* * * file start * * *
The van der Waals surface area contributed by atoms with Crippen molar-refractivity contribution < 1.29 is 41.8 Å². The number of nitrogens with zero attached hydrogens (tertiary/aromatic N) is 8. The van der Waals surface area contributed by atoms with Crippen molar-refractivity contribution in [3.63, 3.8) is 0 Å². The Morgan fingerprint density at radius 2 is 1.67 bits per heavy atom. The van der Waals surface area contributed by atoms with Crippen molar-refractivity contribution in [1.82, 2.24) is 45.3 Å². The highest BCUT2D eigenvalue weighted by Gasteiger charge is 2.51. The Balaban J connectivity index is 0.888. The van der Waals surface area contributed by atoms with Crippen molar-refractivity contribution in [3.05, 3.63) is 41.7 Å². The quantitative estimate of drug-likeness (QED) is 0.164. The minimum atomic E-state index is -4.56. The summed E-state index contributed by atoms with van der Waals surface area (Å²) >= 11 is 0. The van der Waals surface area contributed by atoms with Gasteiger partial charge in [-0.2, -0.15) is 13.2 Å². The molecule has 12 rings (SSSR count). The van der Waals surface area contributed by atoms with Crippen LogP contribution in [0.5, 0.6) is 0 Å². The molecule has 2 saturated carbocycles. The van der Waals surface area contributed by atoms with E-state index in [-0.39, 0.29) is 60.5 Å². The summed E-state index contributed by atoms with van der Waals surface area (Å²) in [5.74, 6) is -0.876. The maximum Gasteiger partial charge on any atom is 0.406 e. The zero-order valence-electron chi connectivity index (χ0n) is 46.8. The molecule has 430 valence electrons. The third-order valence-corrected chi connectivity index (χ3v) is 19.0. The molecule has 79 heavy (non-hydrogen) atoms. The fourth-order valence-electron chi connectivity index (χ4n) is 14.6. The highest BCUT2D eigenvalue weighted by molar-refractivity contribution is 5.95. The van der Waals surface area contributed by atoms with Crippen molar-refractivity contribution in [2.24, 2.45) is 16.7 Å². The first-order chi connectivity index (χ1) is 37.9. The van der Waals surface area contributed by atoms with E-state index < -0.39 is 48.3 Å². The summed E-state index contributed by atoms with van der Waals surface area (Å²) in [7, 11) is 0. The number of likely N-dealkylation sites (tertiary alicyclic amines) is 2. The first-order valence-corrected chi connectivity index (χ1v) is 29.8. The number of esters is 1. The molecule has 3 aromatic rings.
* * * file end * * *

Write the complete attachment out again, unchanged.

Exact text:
The van der Waals surface area contributed by atoms with Crippen molar-refractivity contribution < 1.29 is 41.8 Å². The number of nitrogens with zero attached hydrogens (tertiary/aromatic N) is 8. The van der Waals surface area contributed by atoms with Crippen molar-refractivity contribution in [3.63, 3.8) is 0 Å². The Morgan fingerprint density at radius 2 is 1.67 bits per heavy atom. The van der Waals surface area contributed by atoms with Crippen molar-refractivity contribution in [1.82, 2.24) is 45.3 Å². The highest BCUT2D eigenvalue weighted by Gasteiger charge is 2.51. The Balaban J connectivity index is 0.888. The van der Waals surface area contributed by atoms with Crippen molar-refractivity contribution in [3.05, 3.63) is 41.7 Å². The quantitative estimate of drug-likeness (QED) is 0.164. The minimum atomic E-state index is -4.56. The summed E-state index contributed by atoms with van der Waals surface area (Å²) >= 11 is 0. The van der Waals surface area contributed by atoms with Gasteiger partial charge in [-0.2, -0.15) is 13.2 Å². The molecule has 12 rings (SSSR count). The van der Waals surface area contributed by atoms with Crippen LogP contribution in [0.5, 0.6) is 0 Å². The molecule has 2 saturated carbocycles. The van der Waals surface area contributed by atoms with E-state index in [-0.39, 0.29) is 60.5 Å². The summed E-state index contributed by atoms with van der Waals surface area (Å²) in [5.74, 6) is -0.876. The maximum Gasteiger partial charge on any atom is 0.406 e. The zero-order valence-electron chi connectivity index (χ0n) is 46.8. The molecule has 430 valence electrons. The third-order valence-corrected chi connectivity index (χ3v) is 19.0. The molecule has 79 heavy (non-hydrogen) atoms. The fourth-order valence-electron chi connectivity index (χ4n) is 14.6. The highest BCUT2D eigenvalue weighted by molar-refractivity contribution is 5.95. The van der Waals surface area contributed by atoms with Crippen molar-refractivity contribution in [2.24, 2.45) is 16.7 Å². The first-order chi connectivity index (χ1) is 37.9. The van der Waals surface area contributed by atoms with E-state index < -0.39 is 48.3 Å². The summed E-state index contributed by atoms with van der Waals surface area (Å²) in [7, 11) is 0. The number of likely N-dealkylation sites (tertiary alicyclic amines) is 2. The first-order valence-corrected chi connectivity index (χ1v) is 29.8. The number of esters is 1. The molecule has 3 aromatic rings.